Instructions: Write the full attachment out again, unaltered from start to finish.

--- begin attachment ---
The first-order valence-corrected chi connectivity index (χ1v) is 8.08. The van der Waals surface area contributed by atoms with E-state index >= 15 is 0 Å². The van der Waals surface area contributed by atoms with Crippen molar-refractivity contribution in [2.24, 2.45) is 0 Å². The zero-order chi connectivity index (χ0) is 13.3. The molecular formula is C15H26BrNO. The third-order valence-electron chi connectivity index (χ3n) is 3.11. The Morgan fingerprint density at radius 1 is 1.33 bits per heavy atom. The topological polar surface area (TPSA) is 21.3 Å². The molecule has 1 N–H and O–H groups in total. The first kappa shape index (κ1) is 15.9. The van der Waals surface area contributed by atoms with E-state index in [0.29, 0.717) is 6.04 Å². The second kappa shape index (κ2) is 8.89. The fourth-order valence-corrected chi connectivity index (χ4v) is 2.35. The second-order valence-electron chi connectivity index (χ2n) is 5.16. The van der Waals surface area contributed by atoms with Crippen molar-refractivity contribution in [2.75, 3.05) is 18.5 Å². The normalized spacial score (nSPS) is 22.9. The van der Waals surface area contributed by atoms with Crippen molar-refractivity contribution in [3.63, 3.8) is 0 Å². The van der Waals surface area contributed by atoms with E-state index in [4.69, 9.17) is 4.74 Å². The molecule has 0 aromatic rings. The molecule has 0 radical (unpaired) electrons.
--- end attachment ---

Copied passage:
The first-order valence-corrected chi connectivity index (χ1v) is 8.08. The van der Waals surface area contributed by atoms with E-state index >= 15 is 0 Å². The van der Waals surface area contributed by atoms with Crippen molar-refractivity contribution in [2.24, 2.45) is 0 Å². The zero-order chi connectivity index (χ0) is 13.3. The molecular formula is C15H26BrNO. The third-order valence-electron chi connectivity index (χ3n) is 3.11. The Morgan fingerprint density at radius 1 is 1.33 bits per heavy atom. The topological polar surface area (TPSA) is 21.3 Å². The molecule has 1 N–H and O–H groups in total. The first kappa shape index (κ1) is 15.9. The van der Waals surface area contributed by atoms with E-state index in [0.29, 0.717) is 6.04 Å². The second kappa shape index (κ2) is 8.89. The fourth-order valence-corrected chi connectivity index (χ4v) is 2.35. The second-order valence-electron chi connectivity index (χ2n) is 5.16. The van der Waals surface area contributed by atoms with Crippen molar-refractivity contribution in [2.75, 3.05) is 18.5 Å². The normalized spacial score (nSPS) is 22.9. The van der Waals surface area contributed by atoms with Crippen molar-refractivity contribution in [3.63, 3.8) is 0 Å². The van der Waals surface area contributed by atoms with E-state index in [4.69, 9.17) is 4.74 Å². The molecule has 0 aromatic rings. The molecule has 0 radical (unpaired) electrons.